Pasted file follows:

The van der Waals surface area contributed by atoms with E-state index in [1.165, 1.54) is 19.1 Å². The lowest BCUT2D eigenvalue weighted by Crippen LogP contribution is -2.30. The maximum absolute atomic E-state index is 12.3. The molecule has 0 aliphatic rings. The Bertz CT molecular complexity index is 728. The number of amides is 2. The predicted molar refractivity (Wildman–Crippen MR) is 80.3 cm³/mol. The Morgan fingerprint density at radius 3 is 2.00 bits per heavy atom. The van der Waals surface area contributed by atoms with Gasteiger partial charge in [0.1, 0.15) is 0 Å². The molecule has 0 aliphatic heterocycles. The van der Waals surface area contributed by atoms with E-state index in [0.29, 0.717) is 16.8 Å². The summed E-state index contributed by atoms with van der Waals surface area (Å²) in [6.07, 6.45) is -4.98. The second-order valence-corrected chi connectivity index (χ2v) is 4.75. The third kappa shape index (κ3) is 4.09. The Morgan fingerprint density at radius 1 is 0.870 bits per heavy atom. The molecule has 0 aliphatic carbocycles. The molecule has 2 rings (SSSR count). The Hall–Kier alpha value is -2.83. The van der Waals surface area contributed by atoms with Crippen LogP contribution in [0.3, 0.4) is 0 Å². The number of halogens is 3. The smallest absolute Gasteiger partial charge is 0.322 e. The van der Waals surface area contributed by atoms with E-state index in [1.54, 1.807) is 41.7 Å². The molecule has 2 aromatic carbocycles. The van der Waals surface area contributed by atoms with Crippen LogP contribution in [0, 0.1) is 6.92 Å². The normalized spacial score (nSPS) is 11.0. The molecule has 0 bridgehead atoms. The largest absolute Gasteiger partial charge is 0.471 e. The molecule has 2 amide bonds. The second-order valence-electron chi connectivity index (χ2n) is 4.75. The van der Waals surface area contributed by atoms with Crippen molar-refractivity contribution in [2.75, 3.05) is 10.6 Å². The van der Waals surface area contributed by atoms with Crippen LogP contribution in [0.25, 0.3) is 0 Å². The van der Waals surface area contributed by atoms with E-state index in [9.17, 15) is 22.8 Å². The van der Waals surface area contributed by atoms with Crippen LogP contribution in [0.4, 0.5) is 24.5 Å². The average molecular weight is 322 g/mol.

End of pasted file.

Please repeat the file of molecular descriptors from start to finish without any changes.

The van der Waals surface area contributed by atoms with E-state index in [1.165, 1.54) is 19.1 Å². The lowest BCUT2D eigenvalue weighted by Crippen LogP contribution is -2.30. The maximum absolute atomic E-state index is 12.3. The molecule has 0 aliphatic rings. The Bertz CT molecular complexity index is 728. The number of amides is 2. The predicted molar refractivity (Wildman–Crippen MR) is 80.3 cm³/mol. The Morgan fingerprint density at radius 3 is 2.00 bits per heavy atom. The van der Waals surface area contributed by atoms with Gasteiger partial charge in [0.1, 0.15) is 0 Å². The molecule has 0 aliphatic heterocycles. The van der Waals surface area contributed by atoms with E-state index in [0.29, 0.717) is 16.8 Å². The summed E-state index contributed by atoms with van der Waals surface area (Å²) in [6.07, 6.45) is -4.98. The second-order valence-corrected chi connectivity index (χ2v) is 4.75. The third kappa shape index (κ3) is 4.09. The Morgan fingerprint density at radius 1 is 0.870 bits per heavy atom. The molecule has 0 aliphatic carbocycles. The molecule has 2 rings (SSSR count). The Hall–Kier alpha value is -2.83. The van der Waals surface area contributed by atoms with Crippen LogP contribution in [0.3, 0.4) is 0 Å². The number of halogens is 3. The smallest absolute Gasteiger partial charge is 0.322 e. The van der Waals surface area contributed by atoms with E-state index in [1.54, 1.807) is 41.7 Å². The molecule has 2 aromatic carbocycles. The van der Waals surface area contributed by atoms with Crippen LogP contribution in [0, 0.1) is 6.92 Å². The normalized spacial score (nSPS) is 11.0. The molecule has 0 bridgehead atoms. The largest absolute Gasteiger partial charge is 0.471 e. The molecule has 2 amide bonds. The second-order valence-electron chi connectivity index (χ2n) is 4.75. The van der Waals surface area contributed by atoms with Crippen molar-refractivity contribution in [2.75, 3.05) is 10.6 Å². The van der Waals surface area contributed by atoms with Crippen LogP contribution in [0.25, 0.3) is 0 Å². The van der Waals surface area contributed by atoms with E-state index in [9.17, 15) is 22.8 Å². The van der Waals surface area contributed by atoms with Crippen LogP contribution in [0.4, 0.5) is 24.5 Å². The average molecular weight is 322 g/mol.